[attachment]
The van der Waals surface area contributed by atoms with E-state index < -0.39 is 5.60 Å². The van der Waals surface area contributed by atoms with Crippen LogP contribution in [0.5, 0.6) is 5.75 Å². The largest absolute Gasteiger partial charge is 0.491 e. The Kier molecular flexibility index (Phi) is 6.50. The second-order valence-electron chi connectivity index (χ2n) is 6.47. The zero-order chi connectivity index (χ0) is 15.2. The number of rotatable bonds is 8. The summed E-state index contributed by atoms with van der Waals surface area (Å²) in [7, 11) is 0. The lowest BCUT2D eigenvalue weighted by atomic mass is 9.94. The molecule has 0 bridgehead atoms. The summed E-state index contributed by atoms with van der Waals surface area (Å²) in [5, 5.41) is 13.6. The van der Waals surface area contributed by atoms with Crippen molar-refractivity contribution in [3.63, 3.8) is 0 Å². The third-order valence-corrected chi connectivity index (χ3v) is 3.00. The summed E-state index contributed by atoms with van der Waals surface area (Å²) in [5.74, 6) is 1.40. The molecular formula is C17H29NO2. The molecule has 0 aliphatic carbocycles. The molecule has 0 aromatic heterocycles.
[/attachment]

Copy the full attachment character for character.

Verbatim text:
The van der Waals surface area contributed by atoms with E-state index < -0.39 is 5.60 Å². The van der Waals surface area contributed by atoms with Crippen LogP contribution in [0.5, 0.6) is 5.75 Å². The largest absolute Gasteiger partial charge is 0.491 e. The Kier molecular flexibility index (Phi) is 6.50. The second-order valence-electron chi connectivity index (χ2n) is 6.47. The zero-order chi connectivity index (χ0) is 15.2. The number of rotatable bonds is 8. The summed E-state index contributed by atoms with van der Waals surface area (Å²) in [7, 11) is 0. The lowest BCUT2D eigenvalue weighted by atomic mass is 9.94. The molecule has 0 bridgehead atoms. The summed E-state index contributed by atoms with van der Waals surface area (Å²) in [5, 5.41) is 13.6. The van der Waals surface area contributed by atoms with Crippen molar-refractivity contribution in [3.63, 3.8) is 0 Å². The third-order valence-corrected chi connectivity index (χ3v) is 3.00. The summed E-state index contributed by atoms with van der Waals surface area (Å²) in [5.74, 6) is 1.40. The molecular formula is C17H29NO2. The molecule has 0 aliphatic carbocycles. The molecule has 0 aromatic heterocycles.